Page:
According to the National Institute of Mental Health, between 1-4% of the population will be affected by an eating disorder as some point in their lives. But for many, their condition will go un-diagnosed leaving them to struggle on with constant, ineffective “serial dieting”.
Up to 30% of adults seeking weight loss solutions meet the criteria for Binge Eating Disorder, an Eating Disorder that impacts women and men almost equally (60/40), and by far the most common Eating Disorder there is.
For those suffering from the condition, the problem is complex and is not just about food. Indeed, in most instances it can take a long time for sufferers to come to that realisation before finally seeking the right kind of support which is not a diet or weight loss – but is psychological support.
2nd – 8th March is National Eating Disorder Week and gives us the opportunity to openly discuss this often hidden and unspoken about illness and to offer solace to those suffering from it.
So, what is Binge Eating Disorder (BED)?
Binge or emotional eating disorder is a serious but treatable mental and physical illness that can affect people of all genders, ages, races, religions, ethnicities, body shapes and weights. While no-one knows for sure what causes an eating disorder to manifest itself, there is a general consensus that psychological factors are a major contributor.
Eating disorders are serious, potentially life-threatening conditions that affect a person’s emotional and physical health. They are not just a “fad” or a “phase.” They are real and complex conditions that can have serious consequences for health, productivity, and relationships.
What Are the Warning Signs of a Binge Eating Disorder?
BED can be diagnosed at any weight and is not necessarily associated with those labelled as clinically obese. Symptoms or warning signs can be broad and varied depending on the individual and their personal backstory. At a high level however, the following traits may be apparent:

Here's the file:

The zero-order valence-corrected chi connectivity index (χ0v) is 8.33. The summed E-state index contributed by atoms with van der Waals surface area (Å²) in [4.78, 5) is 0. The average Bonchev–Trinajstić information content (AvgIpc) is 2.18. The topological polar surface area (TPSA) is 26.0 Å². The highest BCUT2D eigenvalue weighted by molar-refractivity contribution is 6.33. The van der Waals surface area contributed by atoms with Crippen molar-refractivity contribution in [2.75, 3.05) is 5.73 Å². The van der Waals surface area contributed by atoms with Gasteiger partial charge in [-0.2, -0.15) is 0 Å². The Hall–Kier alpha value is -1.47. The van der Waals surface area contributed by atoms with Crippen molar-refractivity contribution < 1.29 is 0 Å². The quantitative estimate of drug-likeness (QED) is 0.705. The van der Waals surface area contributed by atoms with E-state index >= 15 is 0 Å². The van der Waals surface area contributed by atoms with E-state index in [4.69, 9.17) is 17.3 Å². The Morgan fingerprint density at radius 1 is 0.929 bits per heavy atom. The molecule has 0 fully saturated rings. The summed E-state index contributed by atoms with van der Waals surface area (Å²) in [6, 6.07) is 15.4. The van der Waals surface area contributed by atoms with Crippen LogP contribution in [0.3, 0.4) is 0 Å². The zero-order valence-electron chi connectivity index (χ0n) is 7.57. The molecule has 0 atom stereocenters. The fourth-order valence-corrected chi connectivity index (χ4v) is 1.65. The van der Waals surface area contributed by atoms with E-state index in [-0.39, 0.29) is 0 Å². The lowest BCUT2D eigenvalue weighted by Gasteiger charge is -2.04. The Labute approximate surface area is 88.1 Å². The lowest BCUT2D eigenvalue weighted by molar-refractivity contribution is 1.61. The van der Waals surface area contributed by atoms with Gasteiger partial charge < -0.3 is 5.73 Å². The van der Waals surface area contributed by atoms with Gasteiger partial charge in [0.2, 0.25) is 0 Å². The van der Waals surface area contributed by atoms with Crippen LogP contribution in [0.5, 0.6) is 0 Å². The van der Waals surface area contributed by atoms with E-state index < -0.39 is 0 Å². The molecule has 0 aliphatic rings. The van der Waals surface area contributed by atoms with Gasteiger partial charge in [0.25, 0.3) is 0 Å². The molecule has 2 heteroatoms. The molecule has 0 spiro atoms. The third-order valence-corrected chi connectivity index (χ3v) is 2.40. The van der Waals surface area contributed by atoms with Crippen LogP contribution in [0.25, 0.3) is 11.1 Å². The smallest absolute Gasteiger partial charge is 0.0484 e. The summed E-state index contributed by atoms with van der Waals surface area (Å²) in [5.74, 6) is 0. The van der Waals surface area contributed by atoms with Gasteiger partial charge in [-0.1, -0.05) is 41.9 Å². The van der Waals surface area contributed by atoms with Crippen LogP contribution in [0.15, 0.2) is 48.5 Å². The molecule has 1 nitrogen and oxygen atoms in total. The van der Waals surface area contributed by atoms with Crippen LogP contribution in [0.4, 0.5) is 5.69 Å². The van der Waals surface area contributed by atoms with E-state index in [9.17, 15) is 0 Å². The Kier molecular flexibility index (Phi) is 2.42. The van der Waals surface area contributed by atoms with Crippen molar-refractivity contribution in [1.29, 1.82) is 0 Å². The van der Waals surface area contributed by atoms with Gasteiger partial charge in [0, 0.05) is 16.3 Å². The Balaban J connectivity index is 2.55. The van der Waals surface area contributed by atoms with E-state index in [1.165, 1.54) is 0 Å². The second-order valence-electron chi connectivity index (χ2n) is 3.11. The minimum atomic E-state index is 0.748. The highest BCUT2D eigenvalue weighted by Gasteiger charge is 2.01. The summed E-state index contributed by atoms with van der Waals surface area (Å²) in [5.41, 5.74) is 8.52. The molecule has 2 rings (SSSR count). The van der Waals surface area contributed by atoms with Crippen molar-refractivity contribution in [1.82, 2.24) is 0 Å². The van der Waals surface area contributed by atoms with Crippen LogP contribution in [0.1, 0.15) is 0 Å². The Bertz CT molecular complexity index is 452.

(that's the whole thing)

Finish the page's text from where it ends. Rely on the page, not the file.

· Appears uncomfortable eating around others
· Are constantly on fad diets – including cutting out entire food groups (for example, no sugar, no carbs, no diary, no protein etc)
· Steals or hoards food in strange places
· Withdraws from social activities
· Shows extreme concern with body weight and shape
· Feels lack of control over ability to stop eating
· Suffers from feelings of disgust, depression, or guilt after overeating
· Displays fluctuations in weight
· Experiences feelings of low self-esteem
· May have stomach cramps or other non-specific gastrointestinal complaints (constipation, acid reflux, etc.
Introducing Eating Freely
Eating Freely, developed by Emma Murphy, MIACP (Ret’d), is a time limited structured program designed to separate a client’s food from their feelings and effectively resolve their relationship with both. Eating Freely is suitable for any adult on the Emotional / Binge Eating / Bulimia spectrum.
Before joining Eating Feely, many clients are caught in a cycle of Diet/Crash/Binge/Guilt/Diet – never achieving the permanent result they so desperately want – to feel comfortable in their own skin.
In fact, going on diet after diet with no permanent success can causes more stress and misery in the long run.
The Eating Freely program works under the theme of “when you learn how to TREAT yourself better, you will EAT yourself better – physically, psychologically and emotionally”, and offers clients a structured program available both online and through a team of certified Eating Freely therapists nationwide who work closely with those suffering from BED, helping them break free from Emotional Eating, Binge Eating or Bulimia, FOREVER.